Acts 25:13-22 New English Translation 13 After several days had passed, King Agrippa and Bernice arrived at Caesarea to pay their respects to Festus. 14 While they were staying there many days, Festus explained Paul’s case to the king to get his opinion, saying, “There is a man left here as a prisoner by Felix. 15 When I was in Jerusalem, the chief priests and the elders of the Jews informed me about him, asking for a sentence of condemnation against him. 16 I answered them that it was not the custom of the Romans to hand over anyone before the accused had met his accusers face to face and had been given an opportunity to make a defense against the accusation. 17 So after they came back here with me, I did not postpone the case, but the next day I sat on the judgment seat and ordered the man to be brought. 18 When his accusers stood up, they did not charge him with any of the evil deeds I had suspected. 19 Rather they had several points of disagreement with him about their own religion and about a man named Jesus who was dead, whom Paul claimed to be alive. 20 Because I was at a loss how I could investigate these matters, I asked if he were willing to go to Jerusalem and be tried there on these charges. 21 But when Paul appealed to be kept in custody for the decision of His Majesty the Emperor, I ordered him to be kept under guard until I could send him to Caesar.” 22 Agrippa said to Festus, “I would also like to hear the man myself.” “Tomorrow,” he replied, “you will hear him.”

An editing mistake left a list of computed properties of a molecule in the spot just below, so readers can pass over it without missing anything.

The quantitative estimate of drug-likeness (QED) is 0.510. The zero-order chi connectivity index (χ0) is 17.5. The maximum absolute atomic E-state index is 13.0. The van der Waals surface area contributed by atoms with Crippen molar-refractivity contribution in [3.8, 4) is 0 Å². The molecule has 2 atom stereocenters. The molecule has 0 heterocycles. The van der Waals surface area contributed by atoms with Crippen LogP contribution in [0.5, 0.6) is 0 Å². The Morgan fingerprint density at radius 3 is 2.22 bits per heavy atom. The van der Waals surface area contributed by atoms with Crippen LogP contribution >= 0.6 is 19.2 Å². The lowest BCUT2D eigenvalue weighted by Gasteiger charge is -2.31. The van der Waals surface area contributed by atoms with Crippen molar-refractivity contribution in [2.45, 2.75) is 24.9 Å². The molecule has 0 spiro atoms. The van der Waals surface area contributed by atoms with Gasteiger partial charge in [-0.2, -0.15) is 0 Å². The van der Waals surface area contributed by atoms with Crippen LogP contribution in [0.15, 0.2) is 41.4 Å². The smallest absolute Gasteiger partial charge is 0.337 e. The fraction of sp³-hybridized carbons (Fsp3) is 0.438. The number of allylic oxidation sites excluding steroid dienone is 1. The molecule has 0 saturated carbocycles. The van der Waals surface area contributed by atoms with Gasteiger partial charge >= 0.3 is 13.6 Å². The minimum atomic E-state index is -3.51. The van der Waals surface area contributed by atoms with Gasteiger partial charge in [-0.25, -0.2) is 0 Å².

Acts 25:13 SDA BIBLE COMMENTARY Festus would naturally turn to Agrippa II for counsel concerning the handling of Paul’s case. Agrippa had custody of the Temple treasure and the privilege of appointing the high priest. He was therefore in a sense a religious colleague of the Roman governor, and in a position to give sound advice with respect to the case.

Acts 25:23-27 Easy-to-Read Version 23 The next day Agrippa and Bernice came to the meeting with great show, acting like very important people. They entered the room with military leaders and important men of the city. Festus ordered the soldiers to bring Paul in. 24 Festus said, “King Agrippa and all of you gathered here with us, you see this man. All the Jewish people, here and in Jerusalem, have complained to me about him. When they complain about him, they shout that he should be killed. 25 When I judged him, I did not find him guilty of any crime worthy of death. But he asked to be judged by Caesar, so I decided to send him to Rome. 26 However, I don’t really know what to tell Caesar that this man has done wrong. So I have brought him before all of you—especially you, King Agrippa. I hope that you can question him and give me something to write to Caesar. 27 I think it is foolish to send a prisoner to Caesar without making some charges against him.”


Wednesday – Paul’s Defense